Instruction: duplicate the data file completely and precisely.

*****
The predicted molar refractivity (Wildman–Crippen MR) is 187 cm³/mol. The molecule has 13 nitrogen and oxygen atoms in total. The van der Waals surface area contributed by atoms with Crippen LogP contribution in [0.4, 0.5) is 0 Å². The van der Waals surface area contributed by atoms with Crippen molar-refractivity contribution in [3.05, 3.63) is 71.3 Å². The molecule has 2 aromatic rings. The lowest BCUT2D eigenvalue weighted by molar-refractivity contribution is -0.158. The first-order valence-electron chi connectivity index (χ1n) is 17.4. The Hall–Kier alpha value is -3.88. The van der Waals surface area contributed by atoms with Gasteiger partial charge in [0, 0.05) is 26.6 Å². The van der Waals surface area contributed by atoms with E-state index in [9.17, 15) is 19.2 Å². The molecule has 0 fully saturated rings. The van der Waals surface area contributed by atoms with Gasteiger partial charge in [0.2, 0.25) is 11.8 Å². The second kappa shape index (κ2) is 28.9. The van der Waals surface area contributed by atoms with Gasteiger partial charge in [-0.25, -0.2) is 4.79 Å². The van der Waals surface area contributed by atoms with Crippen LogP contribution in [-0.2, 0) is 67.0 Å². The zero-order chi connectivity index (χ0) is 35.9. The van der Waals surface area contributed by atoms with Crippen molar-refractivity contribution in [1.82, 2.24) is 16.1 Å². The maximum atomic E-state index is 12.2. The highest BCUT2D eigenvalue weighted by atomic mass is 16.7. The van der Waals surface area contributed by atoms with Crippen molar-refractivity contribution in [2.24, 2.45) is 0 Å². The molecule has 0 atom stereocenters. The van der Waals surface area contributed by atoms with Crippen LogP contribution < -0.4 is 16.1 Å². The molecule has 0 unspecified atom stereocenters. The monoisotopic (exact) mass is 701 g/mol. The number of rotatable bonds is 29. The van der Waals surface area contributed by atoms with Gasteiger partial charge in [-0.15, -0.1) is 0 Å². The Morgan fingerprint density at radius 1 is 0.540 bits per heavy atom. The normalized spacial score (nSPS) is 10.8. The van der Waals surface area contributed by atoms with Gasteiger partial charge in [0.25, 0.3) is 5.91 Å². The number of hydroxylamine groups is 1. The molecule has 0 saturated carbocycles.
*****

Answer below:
The predicted molar refractivity (Wildman–Crippen MR) is 187 cm³/mol. The molecule has 13 nitrogen and oxygen atoms in total. The van der Waals surface area contributed by atoms with Crippen LogP contribution in [0.4, 0.5) is 0 Å². The van der Waals surface area contributed by atoms with Crippen molar-refractivity contribution in [3.05, 3.63) is 71.3 Å². The molecule has 2 aromatic rings. The lowest BCUT2D eigenvalue weighted by molar-refractivity contribution is -0.158. The first-order valence-electron chi connectivity index (χ1n) is 17.4. The Hall–Kier alpha value is -3.88. The van der Waals surface area contributed by atoms with Gasteiger partial charge in [0, 0.05) is 26.6 Å². The van der Waals surface area contributed by atoms with E-state index in [9.17, 15) is 19.2 Å². The molecule has 0 fully saturated rings. The van der Waals surface area contributed by atoms with Gasteiger partial charge in [0.2, 0.25) is 11.8 Å². The second kappa shape index (κ2) is 28.9. The van der Waals surface area contributed by atoms with Gasteiger partial charge in [-0.25, -0.2) is 4.79 Å². The van der Waals surface area contributed by atoms with Crippen LogP contribution in [-0.2, 0) is 67.0 Å². The zero-order chi connectivity index (χ0) is 35.9. The van der Waals surface area contributed by atoms with Crippen molar-refractivity contribution in [1.82, 2.24) is 16.1 Å². The maximum atomic E-state index is 12.2. The highest BCUT2D eigenvalue weighted by atomic mass is 16.7. The van der Waals surface area contributed by atoms with Crippen molar-refractivity contribution in [2.24, 2.45) is 0 Å². The molecule has 0 atom stereocenters. The van der Waals surface area contributed by atoms with Crippen LogP contribution < -0.4 is 16.1 Å². The molecule has 0 unspecified atom stereocenters. The monoisotopic (exact) mass is 701 g/mol. The number of rotatable bonds is 29. The van der Waals surface area contributed by atoms with Gasteiger partial charge in [-0.15, -0.1) is 0 Å². The Morgan fingerprint density at radius 1 is 0.540 bits per heavy atom. The normalized spacial score (nSPS) is 10.8. The van der Waals surface area contributed by atoms with Gasteiger partial charge in [0.25, 0.3) is 5.91 Å². The number of hydroxylamine groups is 1. The molecule has 0 saturated carbocycles.